Monday, February 8, 2010

History of Kinesiology


Dr George Goodheart, an American chiropractor, is the acknowledged founder of kinesiology. In 1964 he used the model of muscle testing to evaluate what he was doing chiropractically.

Dr Goodheart found that muscles which could not ‘lock’, or maintain position against pressure, could be ‘tonified’, or locked, by stimulating certain points on the body.

These correction points include Chapman's Neurolymphatic Reflex points, Bennett's Neurovascular Reflex points and Spinal Reflex technique. 

Goodheart also explored the subtle energy pathways or meridians, and found these too were affected by energetic imbalances. These were also incorporated into kinesiology.

As interest in muscle testing grew Dr Goodheart brought together a group of practitioners who were interested in developing this further and the International College of Applied Kinesiology (ICAK) was formed.

As part of the foundation of expanding the application of muscle testing the team took on board work done by Bennet and Chapman with regard to the lymphatic and vascular systems. They also looked at the subtle energy system as used within acupuncture.

Dr John Thie, one of the original members of the team led by Dr Goodheart recognised the need to educate the public in many of the self-help techniques within AK and developed an educational program that became known as Touch For Health (TFH). TFH is now taught and used throughout the world.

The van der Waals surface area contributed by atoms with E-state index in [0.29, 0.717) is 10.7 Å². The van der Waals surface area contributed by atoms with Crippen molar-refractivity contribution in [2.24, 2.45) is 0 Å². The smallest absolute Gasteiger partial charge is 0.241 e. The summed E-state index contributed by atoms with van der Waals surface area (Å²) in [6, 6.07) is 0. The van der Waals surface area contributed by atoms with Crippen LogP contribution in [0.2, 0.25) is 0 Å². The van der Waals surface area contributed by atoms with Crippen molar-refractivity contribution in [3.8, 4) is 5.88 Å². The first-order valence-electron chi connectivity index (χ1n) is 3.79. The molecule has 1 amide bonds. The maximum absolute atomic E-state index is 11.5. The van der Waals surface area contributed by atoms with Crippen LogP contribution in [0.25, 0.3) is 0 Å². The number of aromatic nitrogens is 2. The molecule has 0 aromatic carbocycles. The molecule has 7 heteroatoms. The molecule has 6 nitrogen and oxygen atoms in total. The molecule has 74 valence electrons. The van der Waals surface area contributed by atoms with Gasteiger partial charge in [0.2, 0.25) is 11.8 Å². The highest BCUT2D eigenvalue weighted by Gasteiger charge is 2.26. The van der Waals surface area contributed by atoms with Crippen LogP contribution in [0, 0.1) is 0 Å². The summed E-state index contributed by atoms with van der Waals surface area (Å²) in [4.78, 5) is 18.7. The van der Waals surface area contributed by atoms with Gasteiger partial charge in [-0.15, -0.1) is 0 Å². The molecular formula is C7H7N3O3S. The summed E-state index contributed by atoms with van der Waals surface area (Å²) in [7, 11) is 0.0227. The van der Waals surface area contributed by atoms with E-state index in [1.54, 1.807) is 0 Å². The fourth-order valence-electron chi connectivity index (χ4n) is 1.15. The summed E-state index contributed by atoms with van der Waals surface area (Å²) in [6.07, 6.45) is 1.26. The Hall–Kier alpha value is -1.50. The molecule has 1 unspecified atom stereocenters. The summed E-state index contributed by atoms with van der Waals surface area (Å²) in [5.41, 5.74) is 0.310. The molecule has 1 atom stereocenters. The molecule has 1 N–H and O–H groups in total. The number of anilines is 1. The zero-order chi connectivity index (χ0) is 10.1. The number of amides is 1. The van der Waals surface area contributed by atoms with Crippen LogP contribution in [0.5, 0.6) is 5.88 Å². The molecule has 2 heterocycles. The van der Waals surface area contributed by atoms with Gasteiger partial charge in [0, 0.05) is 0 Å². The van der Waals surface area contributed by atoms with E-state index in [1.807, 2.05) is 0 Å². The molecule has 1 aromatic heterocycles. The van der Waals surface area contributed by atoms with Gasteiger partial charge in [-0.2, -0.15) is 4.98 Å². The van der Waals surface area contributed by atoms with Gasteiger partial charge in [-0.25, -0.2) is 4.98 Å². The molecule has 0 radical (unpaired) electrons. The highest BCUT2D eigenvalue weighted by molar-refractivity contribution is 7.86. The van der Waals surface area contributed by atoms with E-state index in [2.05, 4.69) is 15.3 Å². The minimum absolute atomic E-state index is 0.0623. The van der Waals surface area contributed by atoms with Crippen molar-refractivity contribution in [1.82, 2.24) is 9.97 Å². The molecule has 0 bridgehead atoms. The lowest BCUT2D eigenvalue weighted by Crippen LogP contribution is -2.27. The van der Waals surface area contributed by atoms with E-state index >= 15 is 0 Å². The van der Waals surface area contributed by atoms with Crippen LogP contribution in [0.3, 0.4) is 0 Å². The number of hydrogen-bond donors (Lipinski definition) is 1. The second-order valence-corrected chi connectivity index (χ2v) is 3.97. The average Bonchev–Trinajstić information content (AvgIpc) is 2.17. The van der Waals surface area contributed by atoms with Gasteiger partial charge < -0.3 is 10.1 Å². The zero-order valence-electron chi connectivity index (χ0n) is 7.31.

In 1977, Dr Bruce Dewe was introduced to Applied Kinesiology through a chiropractor in California. He became a Touch for Health Instructor in 1977 and a member of the International College of Applied Kinesiology in 1981. DR Dewe created a series of workshops which over time evolved into the PKP Certification Programme™. Bruce became chairman of the TFH International Faculty and helped set up the International Kinesiology College, Z├╝rich of which he was the first President.

In 1999 he and his wife Joan founded the International College of Professional Kinesiology Practice to introduce an internationally recognised Diploma in Kinesiology.
And the rest, as they say, is history!

References

·         “ICPKP Database Mode Books”
ICPKP Basic Kinesiology Programme
Dewe, Dr Bruce MD and Joan MA

·         Gladwell, Malcolm (2000).
The Tipping Point: How Little Things Can Make a Big Difference.
Boston: Little, Brown

·         Brennan, Barbara
Bantam Books

·         Ken Keyes Jr.

                        The Hundredth Monkey

Devorss & Co (Txp); 2nd edition (June 1984)

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